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"Music and Lyrics"
3 stars (out of 5 stars)
Reviewed: Feb. 16, 2007
Movie review by David MalschTrent Reznor from the band, Nine Inch Nails, once said that music is something that people inherently love and need to relate to but a lot of what's out there right now feels like McDonald's--a quick-fix where you end up with a stomach ache afterwards. I have felt that way many times about music. When I was a kid it was the only thing that I cared about--besides watching movies, of course. I was a member of the Kiss Army my whole childhood until I bought my first Clash album. From there I went AWOL and never looked back. I'm most well-known back home for being a long-time DJ. I had a massive record collection back in the day. I did about 300 shows every year. I lugged those albums everywhere, made a lot of money doing it and got a hernia to prove it. But, somewhere along the road I lost my taste for it all and I traded-in all my vinyl for film and sort of lost touch with it all until my wife bought me an IPod. The groove of all those songs came roaring back and made me want to DJ again. The idea of having 15,000 songs at my fingertips was life-changing. As far as I'm concerned, it's been the greatest invention ever (next to hernia surgery).
Film criticism is much easier and very different than music criticism. To evaluate an actor's performance or the director's orchestration of a film is easy. You're critiquing a story. Music on the other hand is much harder. Music means many different things to many different people and I personally find it impossible to critique. Don't get me wrong, I hate Top 40, most hip-hop, 99% of modern country music and don't get me started on what American Idol is doing to dilute the art, although if I were Simon, I would be meaner—much, much meaner. Music heard by many different ears means many different things to many different people. Film, on the other hand, is much more of a craftwork and much easier to pick apart for money--either a movie works or it doesn't.
The new movie "Music and Lyrics" is a gushy romantic comedy about the world of pop music and is so sugary sweet you may need a dental appointment afterwards to quell the pain. It stars Hugh Grant as a has-been pop star of the 80's named Alex Fletcher who was once in a band called Pop! In his day, Fletcher was more Andrew Ridgeley than George Michael. When the band broke-up the only thing he had left was his name and his pop culture status. Alex decided to milk his one hit wonder notoriety for everything he could and would spend the next 15 years playing amusement parks and state fairs. His 15 minutes of fame were finally winding down until a modern day, New Age pop star named Cora (Haley Bennett) recruits him to write her a #1 hit. It's his last chance at stardom and the perfect opportunity to regain his celebrity. The only problem is that he always could write the music but never had the talent to write lyrics.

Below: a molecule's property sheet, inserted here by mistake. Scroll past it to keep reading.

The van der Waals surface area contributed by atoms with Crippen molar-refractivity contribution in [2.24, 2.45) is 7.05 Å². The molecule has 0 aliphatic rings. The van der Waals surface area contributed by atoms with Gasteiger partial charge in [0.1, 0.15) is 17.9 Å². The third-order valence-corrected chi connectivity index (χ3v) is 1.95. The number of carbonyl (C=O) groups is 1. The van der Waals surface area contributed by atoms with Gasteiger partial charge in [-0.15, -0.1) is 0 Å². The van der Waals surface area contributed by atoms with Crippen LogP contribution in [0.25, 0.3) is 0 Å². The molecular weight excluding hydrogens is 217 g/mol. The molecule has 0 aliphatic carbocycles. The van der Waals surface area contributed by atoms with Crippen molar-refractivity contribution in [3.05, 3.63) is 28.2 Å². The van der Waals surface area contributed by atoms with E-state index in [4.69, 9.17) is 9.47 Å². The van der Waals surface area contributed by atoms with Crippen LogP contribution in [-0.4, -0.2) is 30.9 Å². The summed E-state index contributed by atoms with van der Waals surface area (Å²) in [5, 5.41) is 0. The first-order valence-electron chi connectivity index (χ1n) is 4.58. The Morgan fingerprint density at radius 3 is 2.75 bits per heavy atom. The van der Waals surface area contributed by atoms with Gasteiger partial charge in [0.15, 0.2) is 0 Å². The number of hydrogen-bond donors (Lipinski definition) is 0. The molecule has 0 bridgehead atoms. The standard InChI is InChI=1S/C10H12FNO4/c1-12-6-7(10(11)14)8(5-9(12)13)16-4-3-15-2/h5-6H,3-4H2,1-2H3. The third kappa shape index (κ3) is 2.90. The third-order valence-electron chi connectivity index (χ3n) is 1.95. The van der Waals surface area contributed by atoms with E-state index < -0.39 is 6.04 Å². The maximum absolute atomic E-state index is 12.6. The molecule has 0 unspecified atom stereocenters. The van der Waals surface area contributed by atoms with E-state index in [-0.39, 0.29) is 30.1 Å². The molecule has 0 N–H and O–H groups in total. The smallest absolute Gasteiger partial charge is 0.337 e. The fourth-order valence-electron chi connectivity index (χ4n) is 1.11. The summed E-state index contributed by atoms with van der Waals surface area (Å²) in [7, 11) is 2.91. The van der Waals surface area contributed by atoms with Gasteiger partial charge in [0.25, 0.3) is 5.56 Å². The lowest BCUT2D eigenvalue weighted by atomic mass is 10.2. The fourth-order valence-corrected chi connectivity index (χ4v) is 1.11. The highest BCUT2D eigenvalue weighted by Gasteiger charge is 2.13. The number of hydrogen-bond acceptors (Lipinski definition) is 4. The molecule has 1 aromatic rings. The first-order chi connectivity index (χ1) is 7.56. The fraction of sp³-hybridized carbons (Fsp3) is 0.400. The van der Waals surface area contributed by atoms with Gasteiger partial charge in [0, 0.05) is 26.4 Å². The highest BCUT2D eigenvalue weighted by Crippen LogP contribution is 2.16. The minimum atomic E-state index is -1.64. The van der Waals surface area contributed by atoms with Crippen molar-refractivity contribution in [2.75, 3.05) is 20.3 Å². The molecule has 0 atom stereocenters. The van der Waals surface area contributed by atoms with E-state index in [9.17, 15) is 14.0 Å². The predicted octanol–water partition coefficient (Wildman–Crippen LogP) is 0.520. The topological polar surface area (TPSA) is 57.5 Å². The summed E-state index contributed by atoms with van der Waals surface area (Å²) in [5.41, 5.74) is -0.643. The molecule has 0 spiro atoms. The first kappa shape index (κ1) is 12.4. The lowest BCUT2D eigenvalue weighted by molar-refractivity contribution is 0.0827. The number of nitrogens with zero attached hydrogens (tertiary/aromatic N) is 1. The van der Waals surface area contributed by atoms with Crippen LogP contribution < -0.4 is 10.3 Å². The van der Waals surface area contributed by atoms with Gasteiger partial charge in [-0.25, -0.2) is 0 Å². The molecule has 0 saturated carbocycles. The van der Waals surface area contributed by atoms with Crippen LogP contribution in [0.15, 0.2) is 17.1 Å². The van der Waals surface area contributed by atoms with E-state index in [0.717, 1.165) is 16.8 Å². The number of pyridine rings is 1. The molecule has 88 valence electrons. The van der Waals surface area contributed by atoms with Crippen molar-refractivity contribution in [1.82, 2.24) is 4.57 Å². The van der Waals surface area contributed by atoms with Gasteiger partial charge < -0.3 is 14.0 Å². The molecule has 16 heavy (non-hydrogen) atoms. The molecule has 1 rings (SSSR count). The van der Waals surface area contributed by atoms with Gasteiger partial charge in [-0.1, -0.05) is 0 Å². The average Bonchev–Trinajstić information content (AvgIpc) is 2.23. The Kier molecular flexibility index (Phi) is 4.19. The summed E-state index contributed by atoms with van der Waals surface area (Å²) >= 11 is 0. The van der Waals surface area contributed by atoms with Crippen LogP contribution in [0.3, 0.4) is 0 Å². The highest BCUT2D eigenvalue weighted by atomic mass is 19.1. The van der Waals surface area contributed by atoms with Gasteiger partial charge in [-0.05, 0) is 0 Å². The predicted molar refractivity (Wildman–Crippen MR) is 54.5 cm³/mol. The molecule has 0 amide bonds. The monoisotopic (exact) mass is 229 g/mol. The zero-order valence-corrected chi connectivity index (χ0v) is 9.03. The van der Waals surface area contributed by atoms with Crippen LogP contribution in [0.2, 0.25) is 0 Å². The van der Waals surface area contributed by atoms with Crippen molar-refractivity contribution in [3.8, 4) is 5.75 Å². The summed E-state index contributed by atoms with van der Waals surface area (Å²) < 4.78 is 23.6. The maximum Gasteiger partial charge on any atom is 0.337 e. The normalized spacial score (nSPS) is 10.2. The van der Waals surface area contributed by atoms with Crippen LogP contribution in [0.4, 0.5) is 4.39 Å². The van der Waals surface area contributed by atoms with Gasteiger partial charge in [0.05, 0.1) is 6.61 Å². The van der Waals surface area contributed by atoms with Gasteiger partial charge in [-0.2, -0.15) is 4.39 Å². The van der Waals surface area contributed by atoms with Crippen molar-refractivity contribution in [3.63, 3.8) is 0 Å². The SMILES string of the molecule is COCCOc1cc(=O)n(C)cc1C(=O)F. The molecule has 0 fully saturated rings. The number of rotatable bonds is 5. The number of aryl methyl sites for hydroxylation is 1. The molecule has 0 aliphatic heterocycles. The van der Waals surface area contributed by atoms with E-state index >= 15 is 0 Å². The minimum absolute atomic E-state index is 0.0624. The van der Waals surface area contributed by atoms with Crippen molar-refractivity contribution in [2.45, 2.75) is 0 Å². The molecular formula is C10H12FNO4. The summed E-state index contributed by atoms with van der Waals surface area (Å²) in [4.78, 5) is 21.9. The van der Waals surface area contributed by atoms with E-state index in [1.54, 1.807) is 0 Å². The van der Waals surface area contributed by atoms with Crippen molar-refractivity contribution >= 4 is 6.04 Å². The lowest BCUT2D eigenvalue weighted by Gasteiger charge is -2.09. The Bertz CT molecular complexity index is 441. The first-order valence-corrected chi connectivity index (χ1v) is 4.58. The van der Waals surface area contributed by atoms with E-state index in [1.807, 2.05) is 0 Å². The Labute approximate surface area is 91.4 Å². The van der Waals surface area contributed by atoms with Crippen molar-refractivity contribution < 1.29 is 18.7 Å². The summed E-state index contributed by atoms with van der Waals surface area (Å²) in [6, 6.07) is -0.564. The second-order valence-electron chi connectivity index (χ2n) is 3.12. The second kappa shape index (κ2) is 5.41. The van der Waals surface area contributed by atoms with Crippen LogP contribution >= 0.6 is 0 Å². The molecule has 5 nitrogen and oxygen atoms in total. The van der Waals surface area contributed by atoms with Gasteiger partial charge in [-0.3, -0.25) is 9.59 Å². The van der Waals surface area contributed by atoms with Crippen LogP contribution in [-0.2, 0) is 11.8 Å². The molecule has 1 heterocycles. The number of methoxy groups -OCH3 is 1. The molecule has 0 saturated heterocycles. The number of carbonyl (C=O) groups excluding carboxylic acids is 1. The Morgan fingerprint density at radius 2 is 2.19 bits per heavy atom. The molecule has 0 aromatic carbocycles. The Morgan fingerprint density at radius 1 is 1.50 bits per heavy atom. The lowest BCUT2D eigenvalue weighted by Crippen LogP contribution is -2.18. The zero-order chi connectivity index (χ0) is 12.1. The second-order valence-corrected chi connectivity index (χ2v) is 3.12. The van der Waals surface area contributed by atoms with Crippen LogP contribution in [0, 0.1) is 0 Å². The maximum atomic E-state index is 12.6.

Enter stage left: Sophie Fisher (Drew Barrymore). She's a cute little spark plug that waters Alex's plants every week and has a remarkable ability of putting lyrics to music. She's like Cole Porter in a dress (what are the chances of that?) She also works for her sister Rhonda (Kristen Johnson) who owns a hip version of Jenny Craig and looks eerily familiar to Kirstie Alley. Sophie seems like the perfect woman for Alex both professionally and personally- the only baggage she seems to carry in her life is with her ex-teacher/lover Sloan Cates (Campbell Scott) who wrote a best selling novel fictionally based on her. So, this unknown girl is, ironically, anything but unknown in the literary world and about to become rediscovered as a very famous songwriter. Alex and Sophie eventually write the perfect pop song, fall in love, fall out of love and somehow fall back in love just in time for Alex to become famous again and re-wind his clock for another 15 minutes of fame.
"Music and Lyrics" was written and directed by Marc Lawrence whose own 15 minutes of fame were coming dangerous close with a resume that included the worst of Sandra Bullock's career. He wrote "Miss Congeniality" (both of them) and "Forces of Nature." He also directed her in "Two Weeks Notice" along with Hugh Grant. When the most impressive part of your resume is being a co-writer on "Family Ties", you'd better hope that putting together another Hugh Grant romantic comedy strikes gold. And this one might. It's harmless fun and a sweet treat on Valentine's Day so this film could do very well. While it is a comedy, it's never laugh-out-loud funny, say, as watching an episode of American Idol.
Grant and Barrymore are good together. Don't get me wrong. They're no Hepburn and Tracy but they look good and seem comfortable with each other on screen. The banter back and forth between them is cute, much the feel of Spencer and Kate's respective Pat and Mike characters in Adam's Rib--but we all know it ain't even close in comparison. At times, Grant seems a little old for this role but he does pull it off with his undeniable ability to be, well, Hugh Grant. Even his singing isn't quite as bad as you might imagine.
While there are plenty of things wrong with this film, they all seem to work out in the end. "Music and Lyrics" is nothing more than a decent pop song. As much as you want to fight it you find yourself singing along with the words in the end. Just watch out for that sugar overload stomach ache afterward.
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